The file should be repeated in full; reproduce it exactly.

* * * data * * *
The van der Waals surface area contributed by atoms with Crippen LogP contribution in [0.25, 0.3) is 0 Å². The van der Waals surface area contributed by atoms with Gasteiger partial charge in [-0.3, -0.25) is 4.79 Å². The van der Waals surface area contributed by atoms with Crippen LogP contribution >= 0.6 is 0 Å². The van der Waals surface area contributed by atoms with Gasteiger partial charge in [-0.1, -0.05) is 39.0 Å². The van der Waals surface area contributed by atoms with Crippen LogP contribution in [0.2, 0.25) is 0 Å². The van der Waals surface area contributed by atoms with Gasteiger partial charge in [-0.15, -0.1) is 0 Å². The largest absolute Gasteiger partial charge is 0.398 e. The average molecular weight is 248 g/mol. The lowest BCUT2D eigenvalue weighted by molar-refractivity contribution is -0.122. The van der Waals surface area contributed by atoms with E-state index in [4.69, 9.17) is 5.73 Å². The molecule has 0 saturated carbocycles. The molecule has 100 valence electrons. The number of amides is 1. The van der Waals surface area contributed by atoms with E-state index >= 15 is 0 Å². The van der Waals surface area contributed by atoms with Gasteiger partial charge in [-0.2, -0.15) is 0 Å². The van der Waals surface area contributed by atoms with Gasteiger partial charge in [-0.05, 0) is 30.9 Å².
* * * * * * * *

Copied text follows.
The van der Waals surface area contributed by atoms with Crippen LogP contribution in [0.25, 0.3) is 0 Å². The van der Waals surface area contributed by atoms with Gasteiger partial charge in [-0.3, -0.25) is 4.79 Å². The van der Waals surface area contributed by atoms with Crippen LogP contribution >= 0.6 is 0 Å². The van der Waals surface area contributed by atoms with Gasteiger partial charge in [-0.1, -0.05) is 39.0 Å². The van der Waals surface area contributed by atoms with Crippen LogP contribution in [0.2, 0.25) is 0 Å². The van der Waals surface area contributed by atoms with Gasteiger partial charge in [-0.15, -0.1) is 0 Å². The largest absolute Gasteiger partial charge is 0.398 e. The average molecular weight is 248 g/mol. The lowest BCUT2D eigenvalue weighted by molar-refractivity contribution is -0.122. The van der Waals surface area contributed by atoms with E-state index in [4.69, 9.17) is 5.73 Å². The molecule has 0 saturated carbocycles. The molecule has 100 valence electrons. The number of amides is 1. The van der Waals surface area contributed by atoms with E-state index >= 15 is 0 Å². The van der Waals surface area contributed by atoms with Gasteiger partial charge in [-0.2, -0.15) is 0 Å². The van der Waals surface area contributed by atoms with Gasteiger partial charge in [-0.05, 0) is 30.9 Å².